“We reject the backstop and have previously, and consistently, indicated we will not support an internationally legally binding withdrawal agreement that contains its provisions,” he said.
“Such an international treaty supersedes and overrides any contrary domestic legal provisions.”
He added: “The Assembly would not be able to override UK international legal obligations as the backstop provisions would be in the treaty.”
Mr Dodds highlighted that the EU/UK Joint Report of December 2017 contained a commitment that the Assembly would ultimately decide if specific Northern Ireland arrangements would be required.
“Consultation cannot replace the Assembly determining these matters,” he added.
“Furthermore, it is clear that under these proposals providing a law for a mandatory process of consultation with the Assembly on whether to bring the backstop into effect would ultimately have no bearing on the decisions to be taken by Parliament.
“Were we to find the backstop being brought into effect then, in such circumstances there would be no exit mechanism from the backstop and consequently these series of measures outlined by the Government would not be sufficient to deal with the major and significant flaws of an internationally binding backstop arrangement.”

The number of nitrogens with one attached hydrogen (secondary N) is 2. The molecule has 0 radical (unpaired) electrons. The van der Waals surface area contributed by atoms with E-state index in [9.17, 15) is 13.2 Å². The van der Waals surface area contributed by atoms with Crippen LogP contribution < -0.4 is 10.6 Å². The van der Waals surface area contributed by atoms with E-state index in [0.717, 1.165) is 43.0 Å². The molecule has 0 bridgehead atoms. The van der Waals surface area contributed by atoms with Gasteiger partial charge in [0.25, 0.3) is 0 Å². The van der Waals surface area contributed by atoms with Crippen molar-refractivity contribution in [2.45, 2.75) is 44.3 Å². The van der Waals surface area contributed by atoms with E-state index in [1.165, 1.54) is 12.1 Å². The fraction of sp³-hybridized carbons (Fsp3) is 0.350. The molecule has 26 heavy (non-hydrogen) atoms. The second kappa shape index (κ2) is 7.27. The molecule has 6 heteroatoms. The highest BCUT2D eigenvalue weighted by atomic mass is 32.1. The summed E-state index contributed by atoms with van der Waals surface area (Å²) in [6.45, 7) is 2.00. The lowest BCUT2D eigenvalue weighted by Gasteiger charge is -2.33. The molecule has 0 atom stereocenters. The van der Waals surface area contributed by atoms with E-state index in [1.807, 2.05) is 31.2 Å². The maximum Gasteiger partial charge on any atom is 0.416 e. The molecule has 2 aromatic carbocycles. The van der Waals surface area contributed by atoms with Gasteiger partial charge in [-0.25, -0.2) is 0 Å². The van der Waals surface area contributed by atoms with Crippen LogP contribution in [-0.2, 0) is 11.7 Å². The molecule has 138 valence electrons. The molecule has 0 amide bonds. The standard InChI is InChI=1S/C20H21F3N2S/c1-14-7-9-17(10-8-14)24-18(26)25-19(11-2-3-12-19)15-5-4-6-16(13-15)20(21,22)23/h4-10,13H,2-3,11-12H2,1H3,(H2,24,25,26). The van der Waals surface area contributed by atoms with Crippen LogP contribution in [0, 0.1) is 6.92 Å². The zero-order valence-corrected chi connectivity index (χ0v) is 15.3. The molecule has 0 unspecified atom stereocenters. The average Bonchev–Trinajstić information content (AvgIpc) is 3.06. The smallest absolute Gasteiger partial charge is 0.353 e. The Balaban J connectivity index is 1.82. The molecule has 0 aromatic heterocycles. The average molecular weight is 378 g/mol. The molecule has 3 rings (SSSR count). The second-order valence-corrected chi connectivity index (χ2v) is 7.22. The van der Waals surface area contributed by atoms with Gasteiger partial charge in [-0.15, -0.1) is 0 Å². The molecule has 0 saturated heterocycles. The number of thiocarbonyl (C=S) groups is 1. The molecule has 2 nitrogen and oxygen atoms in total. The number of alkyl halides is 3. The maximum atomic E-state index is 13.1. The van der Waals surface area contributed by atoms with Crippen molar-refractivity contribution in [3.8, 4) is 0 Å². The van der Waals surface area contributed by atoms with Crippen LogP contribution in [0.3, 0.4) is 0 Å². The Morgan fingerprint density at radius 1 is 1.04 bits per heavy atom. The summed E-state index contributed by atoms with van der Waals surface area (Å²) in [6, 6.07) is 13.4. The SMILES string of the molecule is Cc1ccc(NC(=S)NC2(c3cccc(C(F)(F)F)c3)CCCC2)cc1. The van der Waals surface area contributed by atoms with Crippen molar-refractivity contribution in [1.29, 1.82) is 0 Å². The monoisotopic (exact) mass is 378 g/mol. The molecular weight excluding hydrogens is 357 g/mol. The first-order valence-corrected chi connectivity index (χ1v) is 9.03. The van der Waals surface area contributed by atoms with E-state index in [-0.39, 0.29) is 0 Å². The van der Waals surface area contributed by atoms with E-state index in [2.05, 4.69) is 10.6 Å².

Mr Dodds added: “For our part we believe that it is unacceptable that the UK internal market, and Northern Ireland’s significant relationship as an integral part of it, would be reliant on the terms of an Act or Acts of Parliament, which could be the subject of change at any time depending on the policy views of a future United Kingdom government.
“Meanwhile, Northern Ireland would be bound by the terms of the international withdrawal treaty with no clear exit route.
“The Government is aware that we will not countenance anything which places Northern Ireland’s place within the internal market of the United Kingdom at risk and which creates significant new regulatory divergence risks within the UK.
“Our position on all these matters has not changed. We will continue to work to secure a better deal in the time ahead.”